74. Memorandum for the President’s File by the President’s Special Assistant (Keogh)1


  • Cabinet Meeting, October 7, 1970

[Omitted here are a preview and discussion by President Nixon of a new proposal for a settlement in Southeast Asia he intended to deliver in a televised speech later that day, related discussion of problems within the South Vietnamese economy that complicated prospects for a settlement, and limited discussion of the President’s European trip. For the text of the President’s speech, see Public Papers of the Presidents of the United States: Richard Nixon, 1970, pages 825-828.]

Turning to a more general theme, the President remarked to the Cabinet that “We have been through some difficult times since we came here.” But he added that he was not pessimistic about the international situation. He said he found on his European trip that “other countries want the U.S. to play a role in the world.” While there is often shouting against the U.S., he said, the attitude becomes quite different when a suggestion is made seriously that the U.S. should “go home.” Then, he said, the attitude becomes “Oh, no, don’t go.” He remarked that President Marcos of the Philippines had told him earlier that while it was politically popular to say that the United States must go, it was also quite necessary to say privately, “I hope that you don’t.”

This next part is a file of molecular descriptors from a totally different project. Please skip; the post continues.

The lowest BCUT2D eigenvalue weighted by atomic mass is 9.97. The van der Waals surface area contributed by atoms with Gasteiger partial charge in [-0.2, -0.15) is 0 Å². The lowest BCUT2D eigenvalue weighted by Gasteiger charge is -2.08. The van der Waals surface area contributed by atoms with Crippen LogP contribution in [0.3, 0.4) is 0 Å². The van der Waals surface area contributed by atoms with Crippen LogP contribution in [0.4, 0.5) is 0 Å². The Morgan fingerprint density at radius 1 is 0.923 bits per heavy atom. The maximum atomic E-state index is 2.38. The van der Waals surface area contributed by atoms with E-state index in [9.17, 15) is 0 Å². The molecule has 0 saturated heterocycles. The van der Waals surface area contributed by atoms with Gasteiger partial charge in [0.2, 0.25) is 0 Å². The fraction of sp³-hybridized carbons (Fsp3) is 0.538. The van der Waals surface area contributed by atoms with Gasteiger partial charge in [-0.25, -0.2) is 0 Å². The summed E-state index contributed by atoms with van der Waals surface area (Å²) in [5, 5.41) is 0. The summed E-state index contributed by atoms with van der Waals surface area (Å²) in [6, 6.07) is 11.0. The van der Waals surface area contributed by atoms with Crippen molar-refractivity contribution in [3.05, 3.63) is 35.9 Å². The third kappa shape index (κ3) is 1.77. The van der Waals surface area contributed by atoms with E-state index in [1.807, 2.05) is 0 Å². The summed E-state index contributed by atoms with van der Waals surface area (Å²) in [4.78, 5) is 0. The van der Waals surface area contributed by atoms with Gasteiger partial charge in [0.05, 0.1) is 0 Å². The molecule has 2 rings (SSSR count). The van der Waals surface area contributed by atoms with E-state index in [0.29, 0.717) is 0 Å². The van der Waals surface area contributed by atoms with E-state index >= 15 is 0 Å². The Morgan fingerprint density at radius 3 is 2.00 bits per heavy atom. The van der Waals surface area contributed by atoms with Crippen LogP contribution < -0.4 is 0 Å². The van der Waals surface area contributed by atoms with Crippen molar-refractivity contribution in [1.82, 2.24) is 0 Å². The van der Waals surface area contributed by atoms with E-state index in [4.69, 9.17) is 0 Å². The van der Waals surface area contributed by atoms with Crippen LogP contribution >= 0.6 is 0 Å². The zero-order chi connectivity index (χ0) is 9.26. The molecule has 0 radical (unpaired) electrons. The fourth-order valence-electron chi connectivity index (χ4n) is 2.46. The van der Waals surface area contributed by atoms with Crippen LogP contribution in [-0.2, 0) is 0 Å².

“We are the most powerful nation in the world,” the President said. “But no nation in the world fears the United States. This is the greatest asset we have in diplomacy.” The U.S., the President went on, is “the only nation in history that hasn’t used its power to acquire more power. This country can be proud of its role in the world and we should stand up and say so.”

As the President reached this point in his remarks, Secretary of Housing and Urban Development, George Romney, said he felt that everyone in the room “thanks God that you, Mr. President, are at the head of this country’s government at this time and are handling our role in the world with such great skill.”

The President said he believed that “it may take 40 years for it to be written but it is the truth that America never worked for a better cause [Page 265] than it has in Vietnam. If we can bring the war to a close, if we can give South Vietnam a chance, this will be an achievement of which we can be extremely proud. I am sorry that a Republican Mayor said that our best young men went to Canada to avoid serving in the Armed Forces. I say our best young men went to Vietnam.”

As the President left the room, the Cabinet gave him a standing ovation.

  1. Source: National Archives, Nixon Presidential Materials, White House Special Files, Box 82, President’s Office Files, Memoranda for the President, August 16-October 25, 1970. No classification marking.